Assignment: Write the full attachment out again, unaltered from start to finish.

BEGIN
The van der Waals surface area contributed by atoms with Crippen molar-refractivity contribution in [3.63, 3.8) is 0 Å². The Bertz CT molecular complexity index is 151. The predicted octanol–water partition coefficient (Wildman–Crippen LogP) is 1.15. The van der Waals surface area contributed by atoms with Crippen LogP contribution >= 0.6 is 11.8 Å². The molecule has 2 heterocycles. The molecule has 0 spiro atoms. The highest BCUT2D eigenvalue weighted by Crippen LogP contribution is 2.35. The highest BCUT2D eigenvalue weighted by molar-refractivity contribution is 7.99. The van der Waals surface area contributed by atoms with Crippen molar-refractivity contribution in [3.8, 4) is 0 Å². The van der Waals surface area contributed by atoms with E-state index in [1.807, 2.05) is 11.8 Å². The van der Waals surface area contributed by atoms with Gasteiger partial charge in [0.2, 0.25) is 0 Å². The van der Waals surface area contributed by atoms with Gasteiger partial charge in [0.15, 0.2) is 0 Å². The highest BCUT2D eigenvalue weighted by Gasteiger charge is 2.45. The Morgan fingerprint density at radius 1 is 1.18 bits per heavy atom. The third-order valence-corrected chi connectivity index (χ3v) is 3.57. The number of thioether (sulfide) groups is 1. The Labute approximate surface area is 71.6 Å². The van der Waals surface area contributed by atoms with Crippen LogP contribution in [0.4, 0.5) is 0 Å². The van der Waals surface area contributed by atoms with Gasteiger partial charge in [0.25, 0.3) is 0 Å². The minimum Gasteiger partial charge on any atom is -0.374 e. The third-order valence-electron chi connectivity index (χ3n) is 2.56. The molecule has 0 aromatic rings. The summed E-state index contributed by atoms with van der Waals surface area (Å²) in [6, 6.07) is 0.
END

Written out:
The van der Waals surface area contributed by atoms with Crippen molar-refractivity contribution in [3.63, 3.8) is 0 Å². The Bertz CT molecular complexity index is 151. The predicted octanol–water partition coefficient (Wildman–Crippen LogP) is 1.15. The van der Waals surface area contributed by atoms with Crippen LogP contribution >= 0.6 is 11.8 Å². The molecule has 2 heterocycles. The molecule has 0 spiro atoms. The highest BCUT2D eigenvalue weighted by Crippen LogP contribution is 2.35. The highest BCUT2D eigenvalue weighted by molar-refractivity contribution is 7.99. The van der Waals surface area contributed by atoms with Crippen molar-refractivity contribution in [3.8, 4) is 0 Å². The van der Waals surface area contributed by atoms with E-state index in [1.807, 2.05) is 11.8 Å². The van der Waals surface area contributed by atoms with Gasteiger partial charge in [0.2, 0.25) is 0 Å². The van der Waals surface area contributed by atoms with Gasteiger partial charge in [0.15, 0.2) is 0 Å². The highest BCUT2D eigenvalue weighted by Gasteiger charge is 2.45. The Morgan fingerprint density at radius 1 is 1.18 bits per heavy atom. The third-order valence-corrected chi connectivity index (χ3v) is 3.57. The number of thioether (sulfide) groups is 1. The Labute approximate surface area is 71.6 Å². The van der Waals surface area contributed by atoms with Crippen LogP contribution in [0.4, 0.5) is 0 Å². The van der Waals surface area contributed by atoms with Gasteiger partial charge in [0.25, 0.3) is 0 Å². The minimum Gasteiger partial charge on any atom is -0.374 e. The third-order valence-electron chi connectivity index (χ3n) is 2.56. The molecule has 0 aromatic rings. The summed E-state index contributed by atoms with van der Waals surface area (Å²) in [6, 6.07) is 0.